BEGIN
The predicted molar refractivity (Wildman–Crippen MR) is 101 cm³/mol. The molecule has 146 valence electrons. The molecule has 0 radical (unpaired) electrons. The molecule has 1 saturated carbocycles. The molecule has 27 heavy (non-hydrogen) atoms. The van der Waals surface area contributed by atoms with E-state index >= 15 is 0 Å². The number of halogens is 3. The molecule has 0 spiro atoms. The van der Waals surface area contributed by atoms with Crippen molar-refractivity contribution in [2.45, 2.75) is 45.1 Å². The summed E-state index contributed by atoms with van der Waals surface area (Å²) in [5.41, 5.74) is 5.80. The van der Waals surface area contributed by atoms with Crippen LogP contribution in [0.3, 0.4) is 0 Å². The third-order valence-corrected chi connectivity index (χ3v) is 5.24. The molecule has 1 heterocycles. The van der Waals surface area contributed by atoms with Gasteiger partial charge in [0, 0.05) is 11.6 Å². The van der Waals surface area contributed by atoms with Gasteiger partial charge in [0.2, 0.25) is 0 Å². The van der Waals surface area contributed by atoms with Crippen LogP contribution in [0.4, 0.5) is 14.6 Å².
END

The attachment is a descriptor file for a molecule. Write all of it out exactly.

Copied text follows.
The predicted molar refractivity (Wildman–Crippen MR) is 101 cm³/mol. The molecule has 146 valence electrons. The molecule has 0 radical (unpaired) electrons. The molecule has 1 saturated carbocycles. The molecule has 27 heavy (non-hydrogen) atoms. The van der Waals surface area contributed by atoms with E-state index >= 15 is 0 Å². The number of halogens is 3. The molecule has 0 spiro atoms. The van der Waals surface area contributed by atoms with Crippen molar-refractivity contribution in [2.45, 2.75) is 45.1 Å². The summed E-state index contributed by atoms with van der Waals surface area (Å²) in [5.41, 5.74) is 5.80. The van der Waals surface area contributed by atoms with Crippen LogP contribution in [0.3, 0.4) is 0 Å². The third-order valence-corrected chi connectivity index (χ3v) is 5.24. The molecule has 1 heterocycles. The van der Waals surface area contributed by atoms with Gasteiger partial charge in [0, 0.05) is 11.6 Å². The van der Waals surface area contributed by atoms with Gasteiger partial charge in [0.2, 0.25) is 0 Å². The van der Waals surface area contributed by atoms with Crippen LogP contribution in [0.4, 0.5) is 14.6 Å².